A French culinary term, au rouge (oh rooj) is applied to a dish served with or finished in a red sauce.
Australia is a comparative newcomer to the world of wine. The first vine was planted in 1788, but not until the early nineteenth century was there any success in wine production. Now Australia ex-ports wines in bulk, chiefly to Britain.
These consist mainly of light table wines and dessert-type wines which are fortified with spirits. The southeast of Australia falls within the temperate zone and so is naturally endowed with good vineyard conditions. Australian wines are generally robust and full in flavour. The Hunter River area, in New South Wales, has the vineyards which provide the best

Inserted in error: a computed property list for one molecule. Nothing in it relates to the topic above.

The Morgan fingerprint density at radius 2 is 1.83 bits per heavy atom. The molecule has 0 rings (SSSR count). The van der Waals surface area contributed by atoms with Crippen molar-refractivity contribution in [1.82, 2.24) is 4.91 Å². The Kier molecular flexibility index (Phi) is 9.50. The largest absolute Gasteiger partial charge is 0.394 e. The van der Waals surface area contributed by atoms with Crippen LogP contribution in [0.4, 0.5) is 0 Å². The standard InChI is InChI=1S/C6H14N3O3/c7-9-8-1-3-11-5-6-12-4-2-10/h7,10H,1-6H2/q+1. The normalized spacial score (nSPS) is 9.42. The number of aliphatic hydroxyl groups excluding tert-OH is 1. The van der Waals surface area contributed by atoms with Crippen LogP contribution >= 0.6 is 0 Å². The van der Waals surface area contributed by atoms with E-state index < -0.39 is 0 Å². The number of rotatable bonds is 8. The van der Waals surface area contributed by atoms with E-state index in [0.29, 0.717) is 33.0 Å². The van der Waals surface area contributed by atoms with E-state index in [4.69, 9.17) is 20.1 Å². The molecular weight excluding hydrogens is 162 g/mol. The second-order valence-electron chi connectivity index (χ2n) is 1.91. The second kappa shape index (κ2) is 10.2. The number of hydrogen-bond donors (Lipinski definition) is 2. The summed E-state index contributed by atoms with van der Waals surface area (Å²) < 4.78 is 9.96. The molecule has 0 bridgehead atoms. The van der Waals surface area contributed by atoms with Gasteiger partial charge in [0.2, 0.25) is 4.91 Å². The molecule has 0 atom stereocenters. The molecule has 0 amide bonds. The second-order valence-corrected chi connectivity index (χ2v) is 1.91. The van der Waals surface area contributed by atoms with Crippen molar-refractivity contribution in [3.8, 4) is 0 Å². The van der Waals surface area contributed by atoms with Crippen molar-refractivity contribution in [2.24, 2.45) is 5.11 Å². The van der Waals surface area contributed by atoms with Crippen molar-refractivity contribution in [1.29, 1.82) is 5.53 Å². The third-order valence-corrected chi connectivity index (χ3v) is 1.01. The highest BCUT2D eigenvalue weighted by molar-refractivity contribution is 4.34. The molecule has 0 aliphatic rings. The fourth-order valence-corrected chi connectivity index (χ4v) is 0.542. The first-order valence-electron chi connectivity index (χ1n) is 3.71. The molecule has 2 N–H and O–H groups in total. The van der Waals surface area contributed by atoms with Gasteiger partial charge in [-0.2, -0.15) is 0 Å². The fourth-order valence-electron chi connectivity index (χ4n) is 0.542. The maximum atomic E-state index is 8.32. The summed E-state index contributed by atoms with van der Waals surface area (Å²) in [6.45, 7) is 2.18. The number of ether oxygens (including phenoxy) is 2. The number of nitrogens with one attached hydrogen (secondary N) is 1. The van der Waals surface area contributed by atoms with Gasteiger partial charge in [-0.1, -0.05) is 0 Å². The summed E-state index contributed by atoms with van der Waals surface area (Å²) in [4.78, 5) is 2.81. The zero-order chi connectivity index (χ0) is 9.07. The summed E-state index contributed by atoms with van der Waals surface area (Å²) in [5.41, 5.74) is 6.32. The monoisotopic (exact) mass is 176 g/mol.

Australian table wines, while the Murray River area, extending through New South Wales, Victoria and South Australia, is where the grapes for the finer fortified wines are grown. The Barossa Valley, where the annual wine festival is held, is one of the most famous growing areas.